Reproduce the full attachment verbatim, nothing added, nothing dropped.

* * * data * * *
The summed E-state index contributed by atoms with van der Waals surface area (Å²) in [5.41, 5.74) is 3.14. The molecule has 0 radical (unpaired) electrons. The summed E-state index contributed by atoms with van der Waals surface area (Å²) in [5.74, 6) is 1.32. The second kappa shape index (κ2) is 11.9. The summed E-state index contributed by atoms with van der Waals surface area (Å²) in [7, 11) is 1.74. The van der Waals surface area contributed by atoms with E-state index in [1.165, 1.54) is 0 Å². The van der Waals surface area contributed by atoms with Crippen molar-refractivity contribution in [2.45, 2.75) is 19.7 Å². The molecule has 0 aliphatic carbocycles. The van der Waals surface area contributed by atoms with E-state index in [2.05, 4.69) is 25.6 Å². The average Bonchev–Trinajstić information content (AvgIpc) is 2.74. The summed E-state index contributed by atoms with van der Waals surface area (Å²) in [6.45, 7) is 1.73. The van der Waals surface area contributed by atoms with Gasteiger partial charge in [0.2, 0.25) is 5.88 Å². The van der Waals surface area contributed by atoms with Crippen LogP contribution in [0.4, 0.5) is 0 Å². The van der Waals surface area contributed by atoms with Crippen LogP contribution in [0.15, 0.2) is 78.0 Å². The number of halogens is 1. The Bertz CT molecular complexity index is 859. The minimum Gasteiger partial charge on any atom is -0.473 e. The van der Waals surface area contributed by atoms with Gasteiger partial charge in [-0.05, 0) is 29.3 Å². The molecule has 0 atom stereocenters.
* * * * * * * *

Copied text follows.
The summed E-state index contributed by atoms with van der Waals surface area (Å²) in [5.41, 5.74) is 3.14. The molecule has 0 radical (unpaired) electrons. The summed E-state index contributed by atoms with van der Waals surface area (Å²) in [5.74, 6) is 1.32. The second kappa shape index (κ2) is 11.9. The summed E-state index contributed by atoms with van der Waals surface area (Å²) in [7, 11) is 1.74. The van der Waals surface area contributed by atoms with E-state index in [1.165, 1.54) is 0 Å². The van der Waals surface area contributed by atoms with Crippen molar-refractivity contribution in [2.45, 2.75) is 19.7 Å². The molecule has 0 aliphatic carbocycles. The van der Waals surface area contributed by atoms with E-state index in [2.05, 4.69) is 25.6 Å². The average Bonchev–Trinajstić information content (AvgIpc) is 2.74. The summed E-state index contributed by atoms with van der Waals surface area (Å²) in [6.45, 7) is 1.73. The van der Waals surface area contributed by atoms with Gasteiger partial charge in [0.2, 0.25) is 5.88 Å². The van der Waals surface area contributed by atoms with Crippen LogP contribution in [0.4, 0.5) is 0 Å². The van der Waals surface area contributed by atoms with Crippen LogP contribution in [0.15, 0.2) is 78.0 Å². The number of halogens is 1. The Bertz CT molecular complexity index is 859. The minimum Gasteiger partial charge on any atom is -0.473 e. The van der Waals surface area contributed by atoms with Gasteiger partial charge in [-0.05, 0) is 29.3 Å². The molecule has 0 atom stereocenters.